The Ukrainians
The Ukrainians

The Ukrainians

The Ukrainians

Koly Ya Tantsyuyu

Self released


14th June 2019

Louder than War’s Ioan Humphreys falls back in love with the simple joy that is The Ukrainians. 

I’ve been a fan of The Ukrainians since I picked up a bootleg cassette of theirs at a Wedding Present concert around 1991. I played it to death, completely enraptured by the pace and delivery of the folk music delivered almost in a punk style that I’d never heard before. Fast forward a few decades and The Ukrainians have a brand new album out called Summer in Lviv. This release also coincides with the 30th anniversary of the release of The Wedding Present’s three legendary Peel Sessions that they did as The Ukrainians.

The Ukrainians created their intoxicating cocktail of traditional Ukrainian music and British Indie pop even before the term ‘world music’ had been coined. A jam session during the rehearsals for a Wedding Present Peel Session which saw the band, inspired by their Slavophile guitarist, Peter Solowka, playing a Ukrainian folk song, caught the ear of John Peel who suggested an entire set in the same style. Recruiting friend of the band and fluent Ukrainian-speaker, Len Liggins to contribute vocals (relegating Gedge to backing vocals and guitar), they formed a musical partnership which enthralled indie fans. Such was the positive reaction, The Wedding Present recorded two further John Peel Sessions of Ukrainian music for the BBC in the 1980s, resulting in the first and only release of a Ukrainian language record by a major record label. This record was released exactly three decades ago and reached number 22 in the national album charts. In a way unthinkable in the modern musical age, Solowka and Liggins’ fully-fledged band which sprang from this chance occurrence now celebrates 30 glorious years.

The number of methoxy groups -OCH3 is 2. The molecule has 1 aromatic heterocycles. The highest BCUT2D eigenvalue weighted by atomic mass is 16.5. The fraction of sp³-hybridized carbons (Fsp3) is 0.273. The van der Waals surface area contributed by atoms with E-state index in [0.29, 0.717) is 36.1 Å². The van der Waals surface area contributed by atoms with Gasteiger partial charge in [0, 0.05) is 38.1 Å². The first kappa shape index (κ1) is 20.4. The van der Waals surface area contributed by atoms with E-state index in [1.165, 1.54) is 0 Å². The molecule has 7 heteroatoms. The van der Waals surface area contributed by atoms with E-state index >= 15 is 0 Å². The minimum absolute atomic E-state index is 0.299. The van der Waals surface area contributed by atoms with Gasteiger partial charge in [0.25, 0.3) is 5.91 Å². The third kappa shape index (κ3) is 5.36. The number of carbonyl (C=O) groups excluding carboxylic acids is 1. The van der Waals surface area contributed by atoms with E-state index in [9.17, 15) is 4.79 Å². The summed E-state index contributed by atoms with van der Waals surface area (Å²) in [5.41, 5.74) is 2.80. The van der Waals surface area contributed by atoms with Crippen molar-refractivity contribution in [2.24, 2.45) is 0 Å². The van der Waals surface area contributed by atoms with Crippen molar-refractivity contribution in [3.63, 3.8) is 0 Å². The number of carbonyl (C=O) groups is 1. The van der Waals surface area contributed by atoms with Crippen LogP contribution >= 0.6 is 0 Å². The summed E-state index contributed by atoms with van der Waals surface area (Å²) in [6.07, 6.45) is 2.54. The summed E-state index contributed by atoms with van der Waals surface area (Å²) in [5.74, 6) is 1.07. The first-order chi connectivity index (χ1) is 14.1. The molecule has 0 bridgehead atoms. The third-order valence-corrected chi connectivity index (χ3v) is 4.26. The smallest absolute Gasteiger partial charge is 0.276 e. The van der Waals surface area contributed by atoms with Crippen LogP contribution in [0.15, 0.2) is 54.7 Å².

Summer in Lviv is based on guitarist Peter Solowka and vocalist/fiddle player Len Liggins’s experiences in western Ukraine last summer, where they discovered the rejuvenated, modern, vibrant and forward-looking city of Lviv, whose official motto is ‘Live, work and enjoy yourself’.

Living in the west but with half the band having a background rooted in the cultures of Ukraine or eastern Europe, The Ukrainians have enjoyed huge success over the past three decades, not only winning the adoration of mainland Europe but becoming the only band to ever enter the official UK charts with a Ukrainian language track. Furthermore, their music is infused with an excitement that draws on both Ukrainian folk music and western rock music, which together create a sound that is fresh and exciting as traditional instruments interweave with pounding drums and zizzy electric guitars.

Coming back to the lead single Koly Ya Tantsyuyu and wow what a bass throb this track has weaving though it! The mandolin comes in and drives the whole track. The fiddle comes in as well as the immediate vocals and the whole composition is complete. It’s 100mph folk punk, but with a heart breaking chord progression that has its soul in the Ukrainian heritage. Once again I feel I’m listening to something very special and unheard and experienced by the vast music listening population. And once the noisy mandolin/guitar solo is over I’m completely in love with this band once again.

To label them under the ‘folk rock, Folk punk, etc’ label almost feels like a disservice to the band. What they bring to the table is an energy and creative force that some bands could only dream of. It’s the musicianship of this band that astounds me and I can’t wait to get my ears around the rest of the LP. Simply wonderful and immensely enjoyable music. There are no other superlatives available for The Ukrainians.

The 30th anniversary re-issue, The Complete Ukrainian John Peel Sessions was released on CD and 12-inch vinyl LP in April 2019.

The Ukrainians will be touring Summer in Lviv throughout summer and autumn 2019.


Live dates:

10.08 – At the Edge of the Sea Festival, Brighton

The Ukrainians can be found via their WebsiteFacebook, Soundcloud, Spotify and they tweet as TheUkrainians.

Words by Ioan Humphreys. More writing by Ioan can be found at his author’s archive. You can also find him on Twitter at @ioan_humphreys.


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